Ex-Space Shuttle boss corrects the record on Hubble upgrade mission

Under Flight Rules, the crew should have turned back to Earth

Former Space Shuttle Program Manager Wayne Hale has posted a correction to NASA's history of STS-109, which he claims "is a lie" - although that may be a slight exaggeration.

STS-109, launched in 2002, was the last mission of Columbia before the STS-107 disaster. During the mission, the crew conducted a series of five spacewalks to service the Hubble Space Telescope.

It was a huge success. Hubble received new solar arrays and a replacement for the original power control unit, among other upgrades. However, it is the final paragraph of the history with which Hale took issue.

NASA's summary reads: "After a successful launch, flight controllers in Mission Control noticed a degraded flow rate in one of two Freon cooling loops that help to dissipate heat from the orbiter. After reviewing the loop's performance, mission managers gave the crew a 'go' to proceed with normal operations. The problem had no impact on any of the crew's activities. Both cooling loops performed normally on de-orbit and landing."

According to Hale, it wasn't quite as simple as that. The Space Shuttle had two Freon Coolant Loops (FCLs). These were critical pieces of equipment responsible for cooling the orbiter's electronics. Losing one would require landing the orbiter at the next available opportunity. Losing two would trigger a full emergency since temperatures would breach the specification operational limits of the Fuel Cells after 50 minutes, and keeping the fuel cells going after 75 minutes would be "questionable."

The Space Shuttle relies on electricity. No fuel cells, no electricity.

During the program, the Space Shuttle never lost both FCLs. Had it done so, the crew would have had to power down much of the electrical equipment on the orbiter before conducting an emergency landing. "The checklist was extremely complex, time consuming, and – worst of all – attempts to validate it were unsuccessful," Hale said.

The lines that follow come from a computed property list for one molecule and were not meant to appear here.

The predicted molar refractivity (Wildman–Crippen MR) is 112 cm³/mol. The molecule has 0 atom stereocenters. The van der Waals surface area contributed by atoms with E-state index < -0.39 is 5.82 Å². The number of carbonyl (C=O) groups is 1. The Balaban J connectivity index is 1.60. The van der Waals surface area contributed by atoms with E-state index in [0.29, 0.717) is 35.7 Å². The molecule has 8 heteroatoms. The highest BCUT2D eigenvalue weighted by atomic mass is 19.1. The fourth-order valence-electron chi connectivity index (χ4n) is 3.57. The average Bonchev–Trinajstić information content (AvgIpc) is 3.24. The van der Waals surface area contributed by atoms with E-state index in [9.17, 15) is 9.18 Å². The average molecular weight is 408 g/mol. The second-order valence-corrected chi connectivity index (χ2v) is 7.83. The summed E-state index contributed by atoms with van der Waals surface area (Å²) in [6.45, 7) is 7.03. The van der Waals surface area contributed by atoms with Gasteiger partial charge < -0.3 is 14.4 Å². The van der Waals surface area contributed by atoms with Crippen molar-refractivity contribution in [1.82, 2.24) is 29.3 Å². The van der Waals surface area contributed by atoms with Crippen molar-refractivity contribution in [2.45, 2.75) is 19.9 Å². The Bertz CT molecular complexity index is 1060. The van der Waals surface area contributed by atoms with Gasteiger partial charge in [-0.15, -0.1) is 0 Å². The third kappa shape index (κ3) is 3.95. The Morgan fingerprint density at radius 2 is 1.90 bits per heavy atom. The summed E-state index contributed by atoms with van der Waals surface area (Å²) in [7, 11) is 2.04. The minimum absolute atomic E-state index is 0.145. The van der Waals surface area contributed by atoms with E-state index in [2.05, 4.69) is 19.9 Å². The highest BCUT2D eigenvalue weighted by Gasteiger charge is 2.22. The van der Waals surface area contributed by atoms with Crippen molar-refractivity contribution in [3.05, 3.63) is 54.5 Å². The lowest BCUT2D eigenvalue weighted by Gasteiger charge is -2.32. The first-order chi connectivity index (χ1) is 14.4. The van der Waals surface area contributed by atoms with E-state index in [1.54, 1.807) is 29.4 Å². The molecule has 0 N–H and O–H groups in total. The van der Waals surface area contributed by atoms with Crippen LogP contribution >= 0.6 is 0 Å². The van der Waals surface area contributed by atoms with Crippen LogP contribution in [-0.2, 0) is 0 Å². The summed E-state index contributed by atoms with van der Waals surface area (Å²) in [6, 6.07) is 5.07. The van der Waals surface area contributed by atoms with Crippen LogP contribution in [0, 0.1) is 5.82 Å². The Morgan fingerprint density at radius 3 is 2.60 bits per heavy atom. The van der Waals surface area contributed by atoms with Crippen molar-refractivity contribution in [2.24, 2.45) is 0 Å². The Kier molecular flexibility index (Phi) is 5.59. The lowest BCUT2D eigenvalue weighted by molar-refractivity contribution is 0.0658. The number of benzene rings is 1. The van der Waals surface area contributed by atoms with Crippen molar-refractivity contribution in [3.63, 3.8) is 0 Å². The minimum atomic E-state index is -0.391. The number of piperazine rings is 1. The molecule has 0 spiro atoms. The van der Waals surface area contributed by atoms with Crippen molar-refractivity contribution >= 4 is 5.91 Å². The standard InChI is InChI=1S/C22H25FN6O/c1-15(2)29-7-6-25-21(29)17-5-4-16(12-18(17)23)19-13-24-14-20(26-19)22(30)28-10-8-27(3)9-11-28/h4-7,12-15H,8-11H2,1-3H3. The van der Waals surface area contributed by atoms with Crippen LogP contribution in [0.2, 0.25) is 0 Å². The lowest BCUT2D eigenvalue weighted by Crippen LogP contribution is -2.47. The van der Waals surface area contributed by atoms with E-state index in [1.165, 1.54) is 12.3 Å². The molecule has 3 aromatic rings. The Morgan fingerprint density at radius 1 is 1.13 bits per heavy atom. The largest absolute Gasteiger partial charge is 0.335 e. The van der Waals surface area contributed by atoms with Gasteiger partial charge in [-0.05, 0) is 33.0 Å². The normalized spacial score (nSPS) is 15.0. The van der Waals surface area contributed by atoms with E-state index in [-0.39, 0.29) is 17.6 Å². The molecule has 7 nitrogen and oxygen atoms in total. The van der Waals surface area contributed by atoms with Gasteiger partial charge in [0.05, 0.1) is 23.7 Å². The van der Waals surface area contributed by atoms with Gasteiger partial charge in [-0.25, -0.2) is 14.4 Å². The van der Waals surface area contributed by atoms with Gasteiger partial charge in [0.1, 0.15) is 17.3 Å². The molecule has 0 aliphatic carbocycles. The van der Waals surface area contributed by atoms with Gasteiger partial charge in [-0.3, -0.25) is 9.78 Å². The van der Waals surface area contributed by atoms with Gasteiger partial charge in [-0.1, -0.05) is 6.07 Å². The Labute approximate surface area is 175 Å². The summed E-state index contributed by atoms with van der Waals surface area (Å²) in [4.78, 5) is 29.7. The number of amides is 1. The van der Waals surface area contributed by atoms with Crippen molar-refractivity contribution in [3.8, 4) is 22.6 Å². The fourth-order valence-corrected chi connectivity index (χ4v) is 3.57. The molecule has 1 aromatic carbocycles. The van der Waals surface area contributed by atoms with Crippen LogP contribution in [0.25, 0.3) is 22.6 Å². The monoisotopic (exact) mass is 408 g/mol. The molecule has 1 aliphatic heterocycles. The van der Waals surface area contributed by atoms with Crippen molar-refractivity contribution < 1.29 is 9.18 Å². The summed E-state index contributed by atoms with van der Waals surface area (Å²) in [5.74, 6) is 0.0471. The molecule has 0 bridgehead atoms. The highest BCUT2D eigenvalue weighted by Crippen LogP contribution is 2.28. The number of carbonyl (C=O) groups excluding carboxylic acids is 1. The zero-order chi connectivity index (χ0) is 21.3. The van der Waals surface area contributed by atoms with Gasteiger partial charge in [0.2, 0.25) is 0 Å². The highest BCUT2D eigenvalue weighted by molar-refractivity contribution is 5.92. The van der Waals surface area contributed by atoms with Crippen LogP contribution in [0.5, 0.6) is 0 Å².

As such, the probability of losing both vehicle and crew was high.

Before the orbiter was given a "go for orbit ops" (after the payload doors were opened and Freon loop cooling through the radiator was established, but before the crew could get out of their launch/entry pressure suits and switch on the toilet), the EECOM (Environmental Electrical, Consumables Manager) spoke up.

"The flowmeter in Freon Coolant Loop #1 was showing a flow of only 200 lbs/hour."

According to the Flight Rules, failure was anything less than 211 lbs/hour. Therefore, the loop should be considered failed, and the Space Shuttle should return to Earth.

As well as a First Day PLS (Planned Landing) at Edwards Air Force Base, which required everything to be in place for a retrofire in approximately 90 minutes, the rules meant the crew should also get cracking on the procedures for losing one FCL, and switch off much of the Space Shuttle's redundant electrical equipment. That, of course, would leave the vehicle open to other risks.

So what to do? Normally, the Mission Management Team (MMT) would be consulted as the MMT was the only element able to authorize a change to the Flight Rules. But the MMT was not there. With the launch complete, at least as far as Main Engine Cut Off (MECO), the MMT had departed for flights back to their various NASA centers and could not be easily contacted.

The team considered the problem. The crew was instructed to review the procedures but not do anything yet. The question was a simple one – had it failed or not? If the good FCL also failed, would the "failed" FCL provide enough cooling to avoid the dreaded two-FCL failure scenario?

In the end, the NASA team decided to continue with the mission. The MMT was advised and an awful lot of engineering analysis took place.

Hale observed: "FCL #1 never regained full flow during flight. So much for 'Both cooling loops performed normally on de-orbit and landing.'"

That said, the Flight Rules were revised after the mission. After the engineering analysis had been completed and reviewed, the new failure limit was reduced to 163 lbs/hour. Much later, the rules were changed to require the MMT to stay on station until after the "go for orbit ops" was given.

However, there is no getting around the fact that even though the decision turned out to be correct, a Flight Rule was broken by humans.

According to Hale, John Shannon was the Ascent Flight Director for the mission. Hale quoted a recent comment from Shannon: "This would be a good case for why you have a flight control team instead of just programming the flight rules into a computer.

"Human judgment and risk trades are critical to spaceflight operations." ®

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